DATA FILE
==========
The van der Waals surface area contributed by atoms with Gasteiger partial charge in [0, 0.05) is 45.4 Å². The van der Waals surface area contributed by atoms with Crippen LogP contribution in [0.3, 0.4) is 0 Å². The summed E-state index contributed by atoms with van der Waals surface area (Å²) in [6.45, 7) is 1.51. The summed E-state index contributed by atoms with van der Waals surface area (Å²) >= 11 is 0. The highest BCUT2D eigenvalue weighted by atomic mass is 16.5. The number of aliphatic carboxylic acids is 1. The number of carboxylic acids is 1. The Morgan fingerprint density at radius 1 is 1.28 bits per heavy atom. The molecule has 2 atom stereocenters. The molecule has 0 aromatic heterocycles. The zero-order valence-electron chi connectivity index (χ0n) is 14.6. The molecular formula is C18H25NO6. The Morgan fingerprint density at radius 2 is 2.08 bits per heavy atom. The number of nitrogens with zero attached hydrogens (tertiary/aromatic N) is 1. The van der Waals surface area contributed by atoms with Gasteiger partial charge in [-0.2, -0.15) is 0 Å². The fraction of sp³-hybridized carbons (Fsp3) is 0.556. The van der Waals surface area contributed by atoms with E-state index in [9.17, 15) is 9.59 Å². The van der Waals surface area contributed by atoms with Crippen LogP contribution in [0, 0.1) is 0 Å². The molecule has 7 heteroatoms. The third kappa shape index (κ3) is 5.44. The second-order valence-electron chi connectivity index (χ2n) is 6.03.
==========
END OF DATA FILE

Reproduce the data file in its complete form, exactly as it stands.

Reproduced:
The van der Waals surface area contributed by atoms with Gasteiger partial charge in [0, 0.05) is 45.4 Å². The van der Waals surface area contributed by atoms with Crippen LogP contribution in [0.3, 0.4) is 0 Å². The summed E-state index contributed by atoms with van der Waals surface area (Å²) in [6.45, 7) is 1.51. The summed E-state index contributed by atoms with van der Waals surface area (Å²) >= 11 is 0. The highest BCUT2D eigenvalue weighted by atomic mass is 16.5. The number of aliphatic carboxylic acids is 1. The number of carboxylic acids is 1. The Morgan fingerprint density at radius 1 is 1.28 bits per heavy atom. The molecule has 2 atom stereocenters. The molecule has 0 aromatic heterocycles. The zero-order valence-electron chi connectivity index (χ0n) is 14.6. The molecular formula is C18H25NO6. The Morgan fingerprint density at radius 2 is 2.08 bits per heavy atom. The number of nitrogens with zero attached hydrogens (tertiary/aromatic N) is 1. The van der Waals surface area contributed by atoms with Gasteiger partial charge in [-0.2, -0.15) is 0 Å². The fraction of sp³-hybridized carbons (Fsp3) is 0.556. The van der Waals surface area contributed by atoms with E-state index in [9.17, 15) is 9.59 Å². The van der Waals surface area contributed by atoms with Crippen LogP contribution in [0, 0.1) is 0 Å². The molecule has 7 heteroatoms. The third kappa shape index (κ3) is 5.44. The second-order valence-electron chi connectivity index (χ2n) is 6.03.